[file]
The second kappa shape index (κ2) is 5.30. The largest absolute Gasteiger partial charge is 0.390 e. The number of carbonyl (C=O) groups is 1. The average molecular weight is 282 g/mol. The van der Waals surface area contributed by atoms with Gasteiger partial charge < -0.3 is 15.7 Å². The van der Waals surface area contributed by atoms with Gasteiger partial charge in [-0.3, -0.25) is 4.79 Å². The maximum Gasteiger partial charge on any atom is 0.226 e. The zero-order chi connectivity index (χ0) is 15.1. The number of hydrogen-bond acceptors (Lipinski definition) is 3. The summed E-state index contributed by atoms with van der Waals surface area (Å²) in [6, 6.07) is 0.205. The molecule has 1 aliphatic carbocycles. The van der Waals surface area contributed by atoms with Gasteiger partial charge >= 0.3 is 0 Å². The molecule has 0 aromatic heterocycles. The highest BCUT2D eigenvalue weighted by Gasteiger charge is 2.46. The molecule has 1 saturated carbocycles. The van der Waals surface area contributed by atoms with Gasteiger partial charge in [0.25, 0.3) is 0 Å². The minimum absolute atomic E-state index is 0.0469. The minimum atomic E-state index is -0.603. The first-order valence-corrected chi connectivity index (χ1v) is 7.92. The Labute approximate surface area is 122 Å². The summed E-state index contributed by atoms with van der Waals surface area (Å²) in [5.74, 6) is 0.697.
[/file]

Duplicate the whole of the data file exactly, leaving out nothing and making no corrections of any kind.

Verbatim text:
The second kappa shape index (κ2) is 5.30. The largest absolute Gasteiger partial charge is 0.390 e. The number of carbonyl (C=O) groups is 1. The average molecular weight is 282 g/mol. The van der Waals surface area contributed by atoms with Gasteiger partial charge < -0.3 is 15.7 Å². The van der Waals surface area contributed by atoms with Gasteiger partial charge in [-0.3, -0.25) is 4.79 Å². The maximum Gasteiger partial charge on any atom is 0.226 e. The zero-order chi connectivity index (χ0) is 15.1. The number of hydrogen-bond acceptors (Lipinski definition) is 3. The summed E-state index contributed by atoms with van der Waals surface area (Å²) in [6, 6.07) is 0.205. The molecule has 1 aliphatic carbocycles. The van der Waals surface area contributed by atoms with Gasteiger partial charge >= 0.3 is 0 Å². The molecule has 0 aromatic heterocycles. The highest BCUT2D eigenvalue weighted by Gasteiger charge is 2.46. The molecule has 1 saturated carbocycles. The van der Waals surface area contributed by atoms with Gasteiger partial charge in [0.25, 0.3) is 0 Å². The minimum absolute atomic E-state index is 0.0469. The minimum atomic E-state index is -0.603. The first-order valence-corrected chi connectivity index (χ1v) is 7.92. The Labute approximate surface area is 122 Å². The summed E-state index contributed by atoms with van der Waals surface area (Å²) in [5.74, 6) is 0.697.